Sirsa, India – 250 km northeast of Delhi. Twelve million men, women and children have gathered for the DeraSachaSauda meditation camp. However, meditation is not the only technique that participants employ to care for themselves ¬¬– more than 1,000 people also preregistered to undergo cardiovascular screening using a pocket echocardiography device. While the patients in this remote rural Indian district await examination by a team of American radiographers and cardiologists, 75 physician volunteers in the USA, Canada, Bulgaria, Georgia, and Saudi Arabia stand ready in their respective time zones to read the incoming images.
Organised by Dr ParthoSengupta from Mount Sinai School of Medicine, New York, and physicians at MedantaMedicity, in March 2012 the examinations in Sirsa were part of one of the largest trials carried out with miniature ultrasound – and highlights the technology’s promise for application in the developing world.
No substitute for full echo
As the study carried out in India shows, one of the most promising areas of application of the miniature echocardiography machines are remote places, which previously havehad no access to this technology. ‘The image quality rendered by the device is average and it lacks spectral Doppler imaging capability,’ explains Jens-Uwe Voigt, Professor of Cardiology at the University of Leuven. Voigt co-authored a study comparing the pocket echo to the gold standard, i.e. the full-featured system. Compared with the gold-standard full-featured system, the pocket device underestimated, for example, aortic-stenosis severity in half of the patients. Nevertheless, Voigt and his co-author Dr Christian Prinz concluded it was ‘possible to perform adequate imaging and quantitative assessment of heart function in every case of our study population’.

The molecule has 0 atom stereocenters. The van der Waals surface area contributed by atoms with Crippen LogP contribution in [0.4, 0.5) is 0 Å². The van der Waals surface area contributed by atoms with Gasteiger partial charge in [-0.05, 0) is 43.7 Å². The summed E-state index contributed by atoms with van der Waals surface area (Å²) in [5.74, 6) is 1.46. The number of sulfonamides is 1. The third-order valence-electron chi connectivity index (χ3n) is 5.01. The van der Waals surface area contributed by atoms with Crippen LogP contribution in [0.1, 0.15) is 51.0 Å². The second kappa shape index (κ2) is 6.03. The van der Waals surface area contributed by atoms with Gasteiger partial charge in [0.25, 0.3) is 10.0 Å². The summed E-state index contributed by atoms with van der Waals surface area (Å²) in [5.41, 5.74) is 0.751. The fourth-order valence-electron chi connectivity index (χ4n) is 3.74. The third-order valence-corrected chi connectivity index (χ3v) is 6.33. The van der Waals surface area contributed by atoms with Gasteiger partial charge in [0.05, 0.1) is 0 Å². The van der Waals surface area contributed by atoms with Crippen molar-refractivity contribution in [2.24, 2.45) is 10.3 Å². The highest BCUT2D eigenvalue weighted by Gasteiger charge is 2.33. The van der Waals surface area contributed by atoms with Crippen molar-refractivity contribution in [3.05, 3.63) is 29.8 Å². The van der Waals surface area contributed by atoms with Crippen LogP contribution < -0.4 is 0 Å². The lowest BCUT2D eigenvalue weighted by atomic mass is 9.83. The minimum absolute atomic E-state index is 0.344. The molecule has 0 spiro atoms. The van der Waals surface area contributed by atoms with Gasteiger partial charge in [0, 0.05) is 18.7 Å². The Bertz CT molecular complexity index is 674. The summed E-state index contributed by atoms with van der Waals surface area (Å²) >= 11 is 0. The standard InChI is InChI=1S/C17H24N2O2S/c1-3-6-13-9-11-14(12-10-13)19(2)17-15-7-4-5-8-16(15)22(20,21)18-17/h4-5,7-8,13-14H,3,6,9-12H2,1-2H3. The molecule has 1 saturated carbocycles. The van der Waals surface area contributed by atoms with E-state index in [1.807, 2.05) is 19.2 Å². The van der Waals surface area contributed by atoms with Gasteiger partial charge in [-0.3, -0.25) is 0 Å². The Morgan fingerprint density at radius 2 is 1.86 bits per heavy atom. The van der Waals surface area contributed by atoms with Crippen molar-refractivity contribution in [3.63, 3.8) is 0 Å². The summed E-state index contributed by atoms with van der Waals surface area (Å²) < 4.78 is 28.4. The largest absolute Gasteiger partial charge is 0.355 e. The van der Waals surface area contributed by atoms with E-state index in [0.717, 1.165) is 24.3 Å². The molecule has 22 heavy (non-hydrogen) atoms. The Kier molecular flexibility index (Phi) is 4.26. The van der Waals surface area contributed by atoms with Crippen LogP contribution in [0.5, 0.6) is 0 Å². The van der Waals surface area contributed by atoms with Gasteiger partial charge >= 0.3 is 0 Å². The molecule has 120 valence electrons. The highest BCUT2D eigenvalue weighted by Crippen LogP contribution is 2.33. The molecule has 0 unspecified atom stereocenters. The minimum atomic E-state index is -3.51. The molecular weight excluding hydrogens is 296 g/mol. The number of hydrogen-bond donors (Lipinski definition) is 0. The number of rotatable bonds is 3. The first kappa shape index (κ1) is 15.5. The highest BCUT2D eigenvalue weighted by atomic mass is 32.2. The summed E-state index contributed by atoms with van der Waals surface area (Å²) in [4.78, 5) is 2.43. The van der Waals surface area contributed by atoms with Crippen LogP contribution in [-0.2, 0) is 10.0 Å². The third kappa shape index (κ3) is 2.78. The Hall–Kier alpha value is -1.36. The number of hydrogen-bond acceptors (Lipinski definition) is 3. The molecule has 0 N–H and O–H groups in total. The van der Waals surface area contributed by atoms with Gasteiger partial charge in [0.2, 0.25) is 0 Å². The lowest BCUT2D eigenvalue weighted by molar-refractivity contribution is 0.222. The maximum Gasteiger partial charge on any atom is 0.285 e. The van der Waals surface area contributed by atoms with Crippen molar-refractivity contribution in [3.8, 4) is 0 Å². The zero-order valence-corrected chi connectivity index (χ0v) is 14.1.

Distinguishing between the diverse ways in which the new technology can be used is important. Just relying on the image visible on the pocket-sized device itself can serve a number of important purposes, even though it cannot replace a complete echo exam. ‘A pocket-sized echo device allows initial assessment of ventricular and valvular function, pericardial and pleural effusion or extravascular lung water,’ explains Dr Ivan Stankovic, who spoke on this topic at the ESC conference in Munich.
All these features may be useful in different clinical scenarios, from emergency settings, for example, to rule out cardiac tamponade. Another application is the standard physical examination, enabling a physician to rule out depressed left ventricular ejection fraction in a patient with exertional shortness of breath, for instance. In this way, the devices may be useful even in well-equipped hospitals since they can solve certain clinical questions on the spot, Prof. Voigt adds.
Sending images from Honduras
‘When full echocardiography is not available, images obtained with pocket-sized devices can be extremely valuable,‘says Dr Stankovic. He emphasises the fact that echocardiography is a highly operator dependent technique and the level of knowledge and training of the echocardiographer plays a major role in establishing an accurate diagnosis. Hence, the combination of obtaining images with pocket-sized devices and expert interpretation, as in Sirsa, has great potential for diagnosing patients who have never had access to echocardiography before.
Dr Stankovic points to a study carried by Choi et al. The results were published under the title ‘Interpretation of Remotely Downloaded Pocket-Size Cardiac Ultrasound Images on a Web-Enabled Smartphone: Validation against Workstation Evaluation’ in the Journal of the American Society of Echocardiography in December 2011. The study was to test the hypothesis that remote interpretation on a smartphone with dedicated medical imaging software can be as accurate as on a workstation.’